8.0/10
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266 user 61 critic

Pink Floyd: The Wall (1982)

A confined but troubled rock star descends into madness in the midst of his physical and social isolation from everyone.

Director:

Writers:

(album "The Wall"), (screenplay)
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Popularity
3,362 ( 156)

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From $3.99 (SD) on Amazon Video

ON DISC
Won 2 BAFTA Film Awards. Another 1 win & 1 nomination. See more awards »

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Cast

Cast overview, first billed only:
...
Christine Hargreaves ...
Pink's Mother
...
J.A. Pinkerton (Pink's Father)
Eleanor David ...
...
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David Bingham ...
...
...
Teacher
Ellis Dale ...
English Doctor
...
Lover
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Playground Father
Margery Mason ...
Teacher's Wife (as Marjorie Mason)
Robert Bridges ...
American Doctor
...
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Storyline

The movie tells the story of rock singer "Pink" who is sitting in his hotel room in Los Angeles, burnt out from the music business and only able to perform on stage with the help of drugs. Based on the 1979 double album "The Wall" by Pink Floyd, the film begins in Pink's youth where he is crushed by the love of his mother. Several years later, he is punished by the teachers in school because he is starting to write poems. He slowly begins to build a wall around himself to be protected from the world outside. The film shows all this in massive and epic pictures until the very end where he tears down the wall and breaks free. Written by Harald Mayr <marvin@bike.augusta.de>

Plot Summary | Plot Synopsis

Taglines:

The Music, The Nightmares, The Motion Picture See more »


Certificate:

R | See all certifications »

Parents Guide:

 »
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Details

Country:

Language:

Release Date:

17 September 1982 (USA)  »

Also Known As:

Pink Floyd The Wall  »

Box Office

Budget:

$12,000,000 (estimated)

Opening Weekend:

$67,870 (USA) (8 August 1982)

Gross:

$22,244,207 (USA)
 »

Company Credits

Show detailed on  »

Technical Specs

Runtime:

Sound Mix:

(70 mm prints)| (35 mm prints)| (some 35 mm prints)

Color:

(Metrocolor)

Aspect Ratio:

2.35 : 1
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Did You Know?

Trivia

Bob Geldof has only one line in the entire movie that is not a lyric by Pink Floyd: "Take that, fuckers!" See more »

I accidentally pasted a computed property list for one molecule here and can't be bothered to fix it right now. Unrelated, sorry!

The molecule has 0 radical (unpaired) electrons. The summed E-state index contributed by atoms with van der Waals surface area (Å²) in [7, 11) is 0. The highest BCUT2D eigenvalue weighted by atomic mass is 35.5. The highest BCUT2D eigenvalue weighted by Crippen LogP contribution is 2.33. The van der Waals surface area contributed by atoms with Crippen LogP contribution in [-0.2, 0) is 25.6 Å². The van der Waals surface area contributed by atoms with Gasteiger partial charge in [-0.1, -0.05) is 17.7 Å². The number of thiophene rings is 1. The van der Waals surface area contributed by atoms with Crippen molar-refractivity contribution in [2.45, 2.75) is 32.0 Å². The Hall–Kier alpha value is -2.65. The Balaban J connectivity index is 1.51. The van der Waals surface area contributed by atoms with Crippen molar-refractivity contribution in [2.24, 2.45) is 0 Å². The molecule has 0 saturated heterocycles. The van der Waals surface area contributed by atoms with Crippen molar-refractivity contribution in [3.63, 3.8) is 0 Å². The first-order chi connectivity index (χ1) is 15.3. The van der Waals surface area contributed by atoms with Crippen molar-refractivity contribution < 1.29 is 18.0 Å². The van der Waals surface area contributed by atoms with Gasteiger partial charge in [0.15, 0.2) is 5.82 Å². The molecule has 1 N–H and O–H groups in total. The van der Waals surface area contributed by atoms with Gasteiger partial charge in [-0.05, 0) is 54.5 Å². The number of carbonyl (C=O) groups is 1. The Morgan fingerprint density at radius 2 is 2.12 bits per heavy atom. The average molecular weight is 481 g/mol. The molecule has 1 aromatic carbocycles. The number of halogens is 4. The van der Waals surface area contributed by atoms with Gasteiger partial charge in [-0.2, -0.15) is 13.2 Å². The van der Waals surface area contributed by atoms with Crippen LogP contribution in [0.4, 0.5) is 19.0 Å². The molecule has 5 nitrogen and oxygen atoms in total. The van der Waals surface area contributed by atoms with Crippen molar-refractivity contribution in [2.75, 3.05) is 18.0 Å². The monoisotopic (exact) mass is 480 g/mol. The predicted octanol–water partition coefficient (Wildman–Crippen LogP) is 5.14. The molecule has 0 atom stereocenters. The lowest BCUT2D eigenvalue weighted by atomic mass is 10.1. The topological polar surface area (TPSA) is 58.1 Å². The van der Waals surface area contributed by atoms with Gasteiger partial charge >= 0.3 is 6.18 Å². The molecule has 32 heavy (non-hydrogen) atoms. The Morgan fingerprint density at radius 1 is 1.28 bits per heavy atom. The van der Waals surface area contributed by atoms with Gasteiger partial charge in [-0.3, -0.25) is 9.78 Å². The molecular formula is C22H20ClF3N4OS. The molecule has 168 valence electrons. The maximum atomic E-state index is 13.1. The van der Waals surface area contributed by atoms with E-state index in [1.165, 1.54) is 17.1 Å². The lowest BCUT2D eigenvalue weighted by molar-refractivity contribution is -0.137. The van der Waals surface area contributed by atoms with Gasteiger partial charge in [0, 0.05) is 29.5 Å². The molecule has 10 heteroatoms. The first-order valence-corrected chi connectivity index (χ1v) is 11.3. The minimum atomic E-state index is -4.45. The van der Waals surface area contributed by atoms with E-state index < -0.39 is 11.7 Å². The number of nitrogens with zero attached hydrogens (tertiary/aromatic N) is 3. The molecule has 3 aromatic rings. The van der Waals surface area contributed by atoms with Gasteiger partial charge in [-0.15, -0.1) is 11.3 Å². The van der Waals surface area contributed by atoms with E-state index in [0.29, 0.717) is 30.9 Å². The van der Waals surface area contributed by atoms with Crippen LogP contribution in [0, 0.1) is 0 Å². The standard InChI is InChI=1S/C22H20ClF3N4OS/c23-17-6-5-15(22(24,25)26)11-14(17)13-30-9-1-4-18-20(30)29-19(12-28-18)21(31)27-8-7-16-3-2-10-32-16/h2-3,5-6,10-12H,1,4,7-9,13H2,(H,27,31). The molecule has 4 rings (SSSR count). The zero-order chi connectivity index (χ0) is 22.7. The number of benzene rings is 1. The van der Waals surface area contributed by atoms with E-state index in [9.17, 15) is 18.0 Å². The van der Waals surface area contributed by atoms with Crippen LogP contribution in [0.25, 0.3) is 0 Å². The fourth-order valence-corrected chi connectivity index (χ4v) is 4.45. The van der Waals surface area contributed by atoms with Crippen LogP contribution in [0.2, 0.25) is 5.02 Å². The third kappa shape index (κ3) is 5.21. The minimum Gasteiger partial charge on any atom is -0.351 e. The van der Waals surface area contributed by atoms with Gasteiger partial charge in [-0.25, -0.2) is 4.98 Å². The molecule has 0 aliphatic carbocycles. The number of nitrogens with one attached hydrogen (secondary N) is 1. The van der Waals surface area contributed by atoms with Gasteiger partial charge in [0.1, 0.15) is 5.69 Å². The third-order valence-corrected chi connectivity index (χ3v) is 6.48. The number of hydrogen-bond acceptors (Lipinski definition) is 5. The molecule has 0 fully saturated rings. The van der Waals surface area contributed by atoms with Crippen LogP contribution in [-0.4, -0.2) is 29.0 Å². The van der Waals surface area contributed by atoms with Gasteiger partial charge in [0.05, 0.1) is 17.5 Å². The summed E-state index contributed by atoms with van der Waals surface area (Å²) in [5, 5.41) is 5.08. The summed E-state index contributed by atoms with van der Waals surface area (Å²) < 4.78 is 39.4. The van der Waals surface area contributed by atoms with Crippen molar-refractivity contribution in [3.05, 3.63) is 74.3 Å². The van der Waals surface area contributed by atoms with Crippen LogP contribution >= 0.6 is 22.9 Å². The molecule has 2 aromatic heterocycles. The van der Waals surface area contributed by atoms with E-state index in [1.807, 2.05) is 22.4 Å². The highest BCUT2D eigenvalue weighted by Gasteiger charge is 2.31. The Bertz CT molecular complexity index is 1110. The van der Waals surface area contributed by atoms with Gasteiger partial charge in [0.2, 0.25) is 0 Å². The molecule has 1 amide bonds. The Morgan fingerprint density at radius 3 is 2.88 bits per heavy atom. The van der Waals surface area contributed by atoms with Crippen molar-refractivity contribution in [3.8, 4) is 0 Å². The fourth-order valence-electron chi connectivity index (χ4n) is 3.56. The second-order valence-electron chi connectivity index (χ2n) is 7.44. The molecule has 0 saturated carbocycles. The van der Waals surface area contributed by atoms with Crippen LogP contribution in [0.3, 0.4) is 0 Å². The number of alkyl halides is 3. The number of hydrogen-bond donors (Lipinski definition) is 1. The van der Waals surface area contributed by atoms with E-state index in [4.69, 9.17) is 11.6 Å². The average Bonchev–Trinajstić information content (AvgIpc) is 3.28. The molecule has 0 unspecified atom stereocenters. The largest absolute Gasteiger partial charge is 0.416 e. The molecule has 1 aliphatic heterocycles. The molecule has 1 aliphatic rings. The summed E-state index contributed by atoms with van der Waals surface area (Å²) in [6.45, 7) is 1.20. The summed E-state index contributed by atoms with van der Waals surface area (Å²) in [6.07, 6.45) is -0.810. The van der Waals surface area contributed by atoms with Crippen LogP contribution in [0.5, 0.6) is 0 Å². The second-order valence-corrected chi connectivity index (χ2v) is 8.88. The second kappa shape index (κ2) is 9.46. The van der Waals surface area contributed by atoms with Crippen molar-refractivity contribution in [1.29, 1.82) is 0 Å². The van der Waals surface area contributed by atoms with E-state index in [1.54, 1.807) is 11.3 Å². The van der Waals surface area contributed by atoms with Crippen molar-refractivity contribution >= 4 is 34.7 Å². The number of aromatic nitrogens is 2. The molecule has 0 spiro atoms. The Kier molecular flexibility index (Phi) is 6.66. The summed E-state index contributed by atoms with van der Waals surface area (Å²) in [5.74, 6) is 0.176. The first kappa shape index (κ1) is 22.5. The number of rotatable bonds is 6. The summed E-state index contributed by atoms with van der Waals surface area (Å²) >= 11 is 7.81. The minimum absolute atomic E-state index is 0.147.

Goofs

When the groupie (Jenny Wright) pops open a bottle of champagne, she pours it into a glass, in the very next shot however she is drinking it from a plastic cup. See more »

Quotes

[first lines]
Pink: [singing] So ya, thought ya might like to, go to the show. To feel the warm thrill of confusing that space cadet glow. Tell me is something eluding you sunshine? Is this not what you expected to see? If you wanna find out what's behind these cold eyes, you'll just have to claw your way through this disguise!
See more »

Connections

Referenced in Nostalgia Critic: The Wiz (2012) See more »

Soundtracks

The Happiest Days of Our Lives
Written by Roger Waters
Performed by Pink Floyd
See more »

Frequently Asked Questions

See more (Spoiler Alert!) »

User Reviews

 
fascinating!
8 January 2005 | by (United States) – See all my reviews

Roger Waters has weaved a compelling visual of the journey of a disturbed and misled mind. Though the viewer is sometimes left to sort out obscure animations and confusing images, it is not without direction. Subsequent viewings of this film reveal substance that only a genius could imbue in his writing. Character development through such subtle action in places casts a light upon Roger Waters as a person who understands the frailty of the human mind. The main character, Pink, portrays angles of the human condition we all face at some point by embodying a victimized character: sick over the loss of his father to the war; negatively spotlighted at school for talents that are apparently unfavorable at the time; unable or just unwilling to relate to his wife; and ultimately shut off from effectively relating to others because of an inability to express himself in ways that others understand.

Not only is the story captivating, but the music is such that it will always be noted as not only ahead of its time, but timeless.

The Wall is a masterpiece of storytelling, but not in the traditional sense. One must not watch this film expecting everything on a silver platter. Symbolism and metaphors abound, leaving a great deal of interpretation and adaptation to the viewer. Sit with an open mind and let Waters' character help you read into yourself.


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